The ‘Who pushed me’ question …lessons from China’s growing global influence


By Special Matarirano

THERE is a story of a king who ruled a very big kingdom and had a very beautiful daughter. 

A lot of men had attempted to coax for her hand in marriage but none were successful. 

One day the king assembled all the men who thought they deserved his daughter and took them to a big river where he stood on a high platform to streamline the qualities of a man who would be the perfect partner for his daughter.  

Married men, women and children of the kingdom were all watching from the mountaintops. 

Before announcing what he wanted to tell all these suitors, the king summoned his servants to bring drums of meat which he took and threw into the river. 

To the shock of the entire kingdom, there was swarms of gigantic crocodiles, jumping to catch the meat in mid-air. The king looked at all the men standing before him and saw the bereft faces that stared at him.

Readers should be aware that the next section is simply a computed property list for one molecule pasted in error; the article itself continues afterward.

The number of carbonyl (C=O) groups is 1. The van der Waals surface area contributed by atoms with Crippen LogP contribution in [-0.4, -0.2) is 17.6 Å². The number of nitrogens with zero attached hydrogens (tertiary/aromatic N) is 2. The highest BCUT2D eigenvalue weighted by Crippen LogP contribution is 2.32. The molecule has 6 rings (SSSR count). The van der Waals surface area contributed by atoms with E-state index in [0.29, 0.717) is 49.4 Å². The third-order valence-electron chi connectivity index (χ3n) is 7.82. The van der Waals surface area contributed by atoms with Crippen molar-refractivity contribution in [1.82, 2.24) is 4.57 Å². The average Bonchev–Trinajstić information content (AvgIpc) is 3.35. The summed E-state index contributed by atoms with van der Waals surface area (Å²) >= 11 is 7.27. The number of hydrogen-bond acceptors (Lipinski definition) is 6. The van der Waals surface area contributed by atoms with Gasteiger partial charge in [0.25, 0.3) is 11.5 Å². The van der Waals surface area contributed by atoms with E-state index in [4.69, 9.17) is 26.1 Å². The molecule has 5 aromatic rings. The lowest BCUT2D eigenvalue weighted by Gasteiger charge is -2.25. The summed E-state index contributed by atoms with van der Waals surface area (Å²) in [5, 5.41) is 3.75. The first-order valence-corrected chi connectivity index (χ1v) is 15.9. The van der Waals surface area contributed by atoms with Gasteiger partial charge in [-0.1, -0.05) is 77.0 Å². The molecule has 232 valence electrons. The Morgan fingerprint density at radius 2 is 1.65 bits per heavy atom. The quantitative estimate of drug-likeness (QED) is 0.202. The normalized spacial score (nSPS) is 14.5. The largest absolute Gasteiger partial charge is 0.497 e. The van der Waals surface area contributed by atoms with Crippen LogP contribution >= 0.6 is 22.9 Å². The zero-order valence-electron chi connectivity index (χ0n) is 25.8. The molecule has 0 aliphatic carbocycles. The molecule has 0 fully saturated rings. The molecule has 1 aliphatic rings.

He announced: “A man who will cross this river will marry my daughter.”

Before he even finished talking, someone had already dived into the water, swimming across the river. 

Cheers erupted from the other men and those who stood watching from the mountaintops. 

But shock awaited everyone, for the man who had dived, the moment he reached the other side of the river angrily shouted: “Who pushed me into the river?” 

The rise of China has been attributed to the ‘push’ exerted on Beijing by Washington. 

The rise of China at the turn of the millennia has led scholars and researchers to strongly assert that the difference between the US, as a longtime incumbent of superpower status and China lie divided by their ‘Damascus Moments’ and the ‘Who pushed me’ question. 

A rundown of how it all started provides an academic intrigue on the longevity of the ‘push’ by US on China’s rise.